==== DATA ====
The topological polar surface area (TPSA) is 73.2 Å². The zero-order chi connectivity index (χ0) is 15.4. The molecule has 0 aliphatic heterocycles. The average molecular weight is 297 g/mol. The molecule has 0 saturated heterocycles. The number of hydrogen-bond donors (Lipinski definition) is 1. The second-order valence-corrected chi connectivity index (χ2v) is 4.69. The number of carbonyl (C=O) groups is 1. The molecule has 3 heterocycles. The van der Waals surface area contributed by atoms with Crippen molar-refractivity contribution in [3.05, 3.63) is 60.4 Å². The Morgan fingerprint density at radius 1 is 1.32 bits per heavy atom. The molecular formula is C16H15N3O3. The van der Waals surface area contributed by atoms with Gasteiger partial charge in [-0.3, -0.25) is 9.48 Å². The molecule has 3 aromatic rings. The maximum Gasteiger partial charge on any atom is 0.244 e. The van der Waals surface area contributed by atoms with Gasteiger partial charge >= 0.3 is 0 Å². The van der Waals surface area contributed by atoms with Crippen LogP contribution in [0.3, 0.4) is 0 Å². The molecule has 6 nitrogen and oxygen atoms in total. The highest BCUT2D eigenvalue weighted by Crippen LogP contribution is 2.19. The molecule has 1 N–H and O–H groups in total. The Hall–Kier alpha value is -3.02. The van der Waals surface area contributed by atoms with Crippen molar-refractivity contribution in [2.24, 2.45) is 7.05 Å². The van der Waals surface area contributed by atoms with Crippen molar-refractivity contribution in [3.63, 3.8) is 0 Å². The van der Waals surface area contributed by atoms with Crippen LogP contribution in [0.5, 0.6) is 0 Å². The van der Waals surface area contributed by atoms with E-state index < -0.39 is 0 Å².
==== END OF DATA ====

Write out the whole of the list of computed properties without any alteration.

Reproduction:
The topological polar surface area (TPSA) is 73.2 Å². The zero-order chi connectivity index (χ0) is 15.4. The molecule has 0 aliphatic heterocycles. The average molecular weight is 297 g/mol. The molecule has 0 saturated heterocycles. The number of hydrogen-bond donors (Lipinski definition) is 1. The second-order valence-corrected chi connectivity index (χ2v) is 4.69. The number of carbonyl (C=O) groups is 1. The molecule has 3 heterocycles. The van der Waals surface area contributed by atoms with Crippen molar-refractivity contribution in [3.05, 3.63) is 60.4 Å². The Morgan fingerprint density at radius 1 is 1.32 bits per heavy atom. The molecular formula is C16H15N3O3. The van der Waals surface area contributed by atoms with Gasteiger partial charge in [-0.3, -0.25) is 9.48 Å². The molecule has 3 aromatic rings. The maximum Gasteiger partial charge on any atom is 0.244 e. The van der Waals surface area contributed by atoms with Gasteiger partial charge >= 0.3 is 0 Å². The van der Waals surface area contributed by atoms with Crippen LogP contribution in [0.3, 0.4) is 0 Å². The molecule has 6 nitrogen and oxygen atoms in total. The highest BCUT2D eigenvalue weighted by Crippen LogP contribution is 2.19. The molecule has 1 N–H and O–H groups in total. The Hall–Kier alpha value is -3.02. The van der Waals surface area contributed by atoms with Crippen molar-refractivity contribution in [2.24, 2.45) is 7.05 Å². The van der Waals surface area contributed by atoms with Crippen molar-refractivity contribution in [3.63, 3.8) is 0 Å². The van der Waals surface area contributed by atoms with Crippen LogP contribution in [0.5, 0.6) is 0 Å². The van der Waals surface area contributed by atoms with E-state index < -0.39 is 0 Å².